By Sovereign Hager
Impunity Watch Reporter, South America
PARA, Brazil-On April 16, 2010 a judge in the capital, Brasília overturned a ruling halting construction on a dam project to be built in Para State because it would cause “irreparable harm” to indigenous people. The project, known as the Belo Monte Dam, will involve the excavation of two channels larger than the Panama Canal to divert water from the main dam to the power plant. The reservoir will flood more than one hundred and sixty square miles of forest while drying up a sixty mile stretch of the Xingu River, which will displace more than 20,000 people, many of which are indigenous communities.
Thirteen affected indigenous groups have formed a new tribe of 2,500, which they have stationed directly on the construction site. They plan to occupy it as long as necessary. The chief told the New York Times that they need the river to travel and eat. The groups affected include the Kayapó, Arara, Juruna, Araweté, Xikrin, Asurini, and Parakanã groups. Over eight hundred and fifty people protested what will be the largest dam in the world. Human rights organizations have warned that the dam construction will also bring migrants to the area and threaten uncontacted indigenous people, who have little resistance to outside disease. According to Survival International, many believe that the dam energy will be used to serve the mining industry. A bill is currently before the Brazilian government that would allow mining on indigenous land.
The new ruling allows the auction of bids to take place on April 20, 2010. The Chief of the Arara tribe, José Carolos Arara called the last case “our last cry for help” in a quest to defend their rights after a meeting of thirteen tribes last month, the New York Times reported. Environmentalists have stated that the dams are in fact inefficient and produce less than capacity annually, thus causing fear that the government would still have to build more dams upstream. This would further displace indigenous communities.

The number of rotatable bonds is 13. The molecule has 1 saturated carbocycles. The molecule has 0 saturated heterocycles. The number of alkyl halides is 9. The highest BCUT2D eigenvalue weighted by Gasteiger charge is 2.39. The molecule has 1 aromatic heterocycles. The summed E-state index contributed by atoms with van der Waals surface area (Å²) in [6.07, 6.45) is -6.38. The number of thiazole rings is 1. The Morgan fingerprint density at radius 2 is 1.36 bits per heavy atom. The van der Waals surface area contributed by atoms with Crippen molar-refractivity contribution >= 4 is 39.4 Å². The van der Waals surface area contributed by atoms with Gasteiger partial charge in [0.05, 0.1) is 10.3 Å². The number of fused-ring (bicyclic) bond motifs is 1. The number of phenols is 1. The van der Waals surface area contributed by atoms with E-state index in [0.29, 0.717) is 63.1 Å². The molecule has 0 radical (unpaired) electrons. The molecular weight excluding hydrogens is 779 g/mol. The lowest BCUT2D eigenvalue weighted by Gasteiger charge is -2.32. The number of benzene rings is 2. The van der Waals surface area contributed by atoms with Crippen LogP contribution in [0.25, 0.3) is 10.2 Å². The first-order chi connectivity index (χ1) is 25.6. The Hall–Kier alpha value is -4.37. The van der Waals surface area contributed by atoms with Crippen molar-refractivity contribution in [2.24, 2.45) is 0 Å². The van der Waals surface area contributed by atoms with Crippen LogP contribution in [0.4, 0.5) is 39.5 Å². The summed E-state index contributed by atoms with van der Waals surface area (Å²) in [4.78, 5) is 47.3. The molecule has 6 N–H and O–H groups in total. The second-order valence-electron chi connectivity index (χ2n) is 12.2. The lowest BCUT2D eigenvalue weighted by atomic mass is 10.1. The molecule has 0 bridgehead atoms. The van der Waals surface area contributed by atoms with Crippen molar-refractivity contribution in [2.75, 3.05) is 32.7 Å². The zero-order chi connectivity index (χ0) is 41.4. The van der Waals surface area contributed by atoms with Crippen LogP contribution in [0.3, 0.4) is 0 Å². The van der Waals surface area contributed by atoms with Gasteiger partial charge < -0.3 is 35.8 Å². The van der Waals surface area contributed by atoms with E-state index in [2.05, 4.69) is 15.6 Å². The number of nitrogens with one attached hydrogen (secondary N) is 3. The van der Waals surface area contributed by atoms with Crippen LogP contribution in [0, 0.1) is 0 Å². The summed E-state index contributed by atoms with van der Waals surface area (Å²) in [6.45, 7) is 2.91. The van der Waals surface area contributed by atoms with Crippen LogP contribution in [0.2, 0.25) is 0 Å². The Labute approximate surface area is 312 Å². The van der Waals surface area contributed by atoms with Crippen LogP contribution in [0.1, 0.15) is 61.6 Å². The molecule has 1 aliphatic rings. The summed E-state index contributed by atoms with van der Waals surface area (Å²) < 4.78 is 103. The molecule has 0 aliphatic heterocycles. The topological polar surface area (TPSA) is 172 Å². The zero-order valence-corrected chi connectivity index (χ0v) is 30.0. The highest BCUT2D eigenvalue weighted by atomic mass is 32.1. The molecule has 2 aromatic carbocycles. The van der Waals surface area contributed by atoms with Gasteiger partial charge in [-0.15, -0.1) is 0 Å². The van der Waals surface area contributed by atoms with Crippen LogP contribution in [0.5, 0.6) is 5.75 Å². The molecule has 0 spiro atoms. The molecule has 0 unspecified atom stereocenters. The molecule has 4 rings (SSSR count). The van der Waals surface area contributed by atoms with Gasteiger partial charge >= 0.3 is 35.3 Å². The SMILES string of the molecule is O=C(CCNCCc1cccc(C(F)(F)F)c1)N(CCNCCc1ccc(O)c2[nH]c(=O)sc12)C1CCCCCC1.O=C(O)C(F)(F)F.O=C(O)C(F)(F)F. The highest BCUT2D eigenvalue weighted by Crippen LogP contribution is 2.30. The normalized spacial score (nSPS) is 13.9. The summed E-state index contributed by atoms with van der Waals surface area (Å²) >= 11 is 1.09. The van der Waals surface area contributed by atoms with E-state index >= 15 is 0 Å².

The latest ruling found that there was “no imminent danger for the indigenous community” because the auction of bids did not “imply immediate destruction.” The auction, one of numerous stages in the dam project was therefore allowed to go forward as planned. The Brazilian government is trying to meet the growing energy needs of urban areas, constantly requiring new energy projects. The Brazilian government has warned that halting the auction would cause “grave harm” to the economy and could potentially cause Brazil to seek other forms of energy that are more expensive and polluting than the hydroelectric project.
The plans for the dam were developed over thirty years ago before Brazil had constitutional protections for for indigenous peoples. The judge in the recent ruling stated that the Congress would have to pass a law changing the Constitution’s limits on building dams that negatively affect indigenous communities. An appeal to the recent ruling has been filed by Attorney General’s office. Indigenous activists have promised a “river of blood” if the dam project moves forward.
For more information, please see:
Latin American Herald Tribune-Judge’s Ruling Gives Green Light for Massive Brazil Dam-18 April 2010
BBC-Judge Allows Start of Bids on Controversial Dam Project-17 April 2010
Latin America Press-Amazon State Attorney Seeks to Stop Hydroelectric Project-17 April 2010
New York Times-Amazon Dam Project Pits Economic Development Benefit Against Development of Indigenous Lands-16 April 2010
Survival International-Indians and Activists March Against Amazon Mega-Dam-14 April 2010